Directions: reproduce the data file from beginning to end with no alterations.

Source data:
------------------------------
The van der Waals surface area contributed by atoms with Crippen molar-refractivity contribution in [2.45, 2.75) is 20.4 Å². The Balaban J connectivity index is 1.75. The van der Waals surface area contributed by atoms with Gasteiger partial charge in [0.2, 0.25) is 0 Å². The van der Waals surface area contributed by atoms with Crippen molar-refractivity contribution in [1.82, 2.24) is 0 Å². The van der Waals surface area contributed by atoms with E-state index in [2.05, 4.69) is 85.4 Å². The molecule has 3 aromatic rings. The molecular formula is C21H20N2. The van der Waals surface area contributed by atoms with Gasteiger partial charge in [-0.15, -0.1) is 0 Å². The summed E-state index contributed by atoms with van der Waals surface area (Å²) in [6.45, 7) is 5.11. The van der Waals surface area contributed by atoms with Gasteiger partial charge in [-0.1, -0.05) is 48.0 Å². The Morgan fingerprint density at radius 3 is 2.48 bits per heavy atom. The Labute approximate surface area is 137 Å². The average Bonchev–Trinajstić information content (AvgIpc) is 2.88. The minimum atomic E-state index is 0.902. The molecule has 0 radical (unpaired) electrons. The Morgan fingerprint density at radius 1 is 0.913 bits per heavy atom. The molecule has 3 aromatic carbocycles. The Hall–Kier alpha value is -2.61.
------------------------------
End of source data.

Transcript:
The van der Waals surface area contributed by atoms with Crippen molar-refractivity contribution in [2.45, 2.75) is 20.4 Å². The Balaban J connectivity index is 1.75. The van der Waals surface area contributed by atoms with Gasteiger partial charge in [0.2, 0.25) is 0 Å². The van der Waals surface area contributed by atoms with Crippen molar-refractivity contribution in [1.82, 2.24) is 0 Å². The van der Waals surface area contributed by atoms with E-state index in [2.05, 4.69) is 85.4 Å². The molecule has 3 aromatic rings. The molecular formula is C21H20N2. The van der Waals surface area contributed by atoms with Gasteiger partial charge in [-0.15, -0.1) is 0 Å². The summed E-state index contributed by atoms with van der Waals surface area (Å²) in [6.45, 7) is 5.11. The van der Waals surface area contributed by atoms with Gasteiger partial charge in [-0.1, -0.05) is 48.0 Å². The Morgan fingerprint density at radius 3 is 2.48 bits per heavy atom. The Labute approximate surface area is 137 Å². The average Bonchev–Trinajstić information content (AvgIpc) is 2.88. The minimum atomic E-state index is 0.902. The molecule has 0 radical (unpaired) electrons. The Morgan fingerprint density at radius 1 is 0.913 bits per heavy atom. The molecule has 3 aromatic carbocycles. The Hall–Kier alpha value is -2.61.